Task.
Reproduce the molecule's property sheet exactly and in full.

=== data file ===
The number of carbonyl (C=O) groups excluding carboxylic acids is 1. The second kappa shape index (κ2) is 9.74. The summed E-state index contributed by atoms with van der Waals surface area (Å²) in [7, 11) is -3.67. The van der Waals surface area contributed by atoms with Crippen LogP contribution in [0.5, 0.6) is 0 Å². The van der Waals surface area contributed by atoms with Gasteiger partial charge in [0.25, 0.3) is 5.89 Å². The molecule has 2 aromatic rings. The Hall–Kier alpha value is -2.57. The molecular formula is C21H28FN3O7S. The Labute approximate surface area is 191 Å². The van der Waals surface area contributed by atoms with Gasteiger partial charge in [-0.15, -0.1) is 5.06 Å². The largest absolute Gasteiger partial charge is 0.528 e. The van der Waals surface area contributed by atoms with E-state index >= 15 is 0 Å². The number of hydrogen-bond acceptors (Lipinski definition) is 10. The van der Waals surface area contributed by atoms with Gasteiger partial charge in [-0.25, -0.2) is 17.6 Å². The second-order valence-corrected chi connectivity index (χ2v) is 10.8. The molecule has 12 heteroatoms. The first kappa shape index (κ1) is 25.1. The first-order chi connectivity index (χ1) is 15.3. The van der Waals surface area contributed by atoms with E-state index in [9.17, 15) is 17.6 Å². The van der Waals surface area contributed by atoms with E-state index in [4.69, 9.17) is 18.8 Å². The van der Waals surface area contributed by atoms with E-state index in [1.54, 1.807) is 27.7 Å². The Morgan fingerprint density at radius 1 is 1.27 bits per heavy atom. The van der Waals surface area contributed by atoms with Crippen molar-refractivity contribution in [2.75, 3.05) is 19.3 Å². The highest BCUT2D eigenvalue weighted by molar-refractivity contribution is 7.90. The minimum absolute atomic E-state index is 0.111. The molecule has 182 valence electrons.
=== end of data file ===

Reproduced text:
The number of carbonyl (C=O) groups excluding carboxylic acids is 1. The second kappa shape index (κ2) is 9.74. The summed E-state index contributed by atoms with van der Waals surface area (Å²) in [7, 11) is -3.67. The van der Waals surface area contributed by atoms with Crippen LogP contribution in [0.5, 0.6) is 0 Å². The van der Waals surface area contributed by atoms with Gasteiger partial charge in [0.25, 0.3) is 5.89 Å². The molecule has 2 aromatic rings. The Hall–Kier alpha value is -2.57. The molecular formula is C21H28FN3O7S. The Labute approximate surface area is 191 Å². The van der Waals surface area contributed by atoms with Gasteiger partial charge in [-0.15, -0.1) is 5.06 Å². The largest absolute Gasteiger partial charge is 0.528 e. The van der Waals surface area contributed by atoms with E-state index >= 15 is 0 Å². The number of hydrogen-bond acceptors (Lipinski definition) is 10. The van der Waals surface area contributed by atoms with Gasteiger partial charge in [-0.25, -0.2) is 17.6 Å². The second-order valence-corrected chi connectivity index (χ2v) is 10.8. The molecule has 12 heteroatoms. The first kappa shape index (κ1) is 25.1. The first-order chi connectivity index (χ1) is 15.3. The van der Waals surface area contributed by atoms with E-state index in [9.17, 15) is 17.6 Å². The van der Waals surface area contributed by atoms with E-state index in [4.69, 9.17) is 18.8 Å². The van der Waals surface area contributed by atoms with E-state index in [1.54, 1.807) is 27.7 Å². The Morgan fingerprint density at radius 1 is 1.27 bits per heavy atom. The van der Waals surface area contributed by atoms with Crippen molar-refractivity contribution in [2.75, 3.05) is 19.3 Å². The highest BCUT2D eigenvalue weighted by molar-refractivity contribution is 7.90. The minimum absolute atomic E-state index is 0.111. The molecule has 182 valence electrons.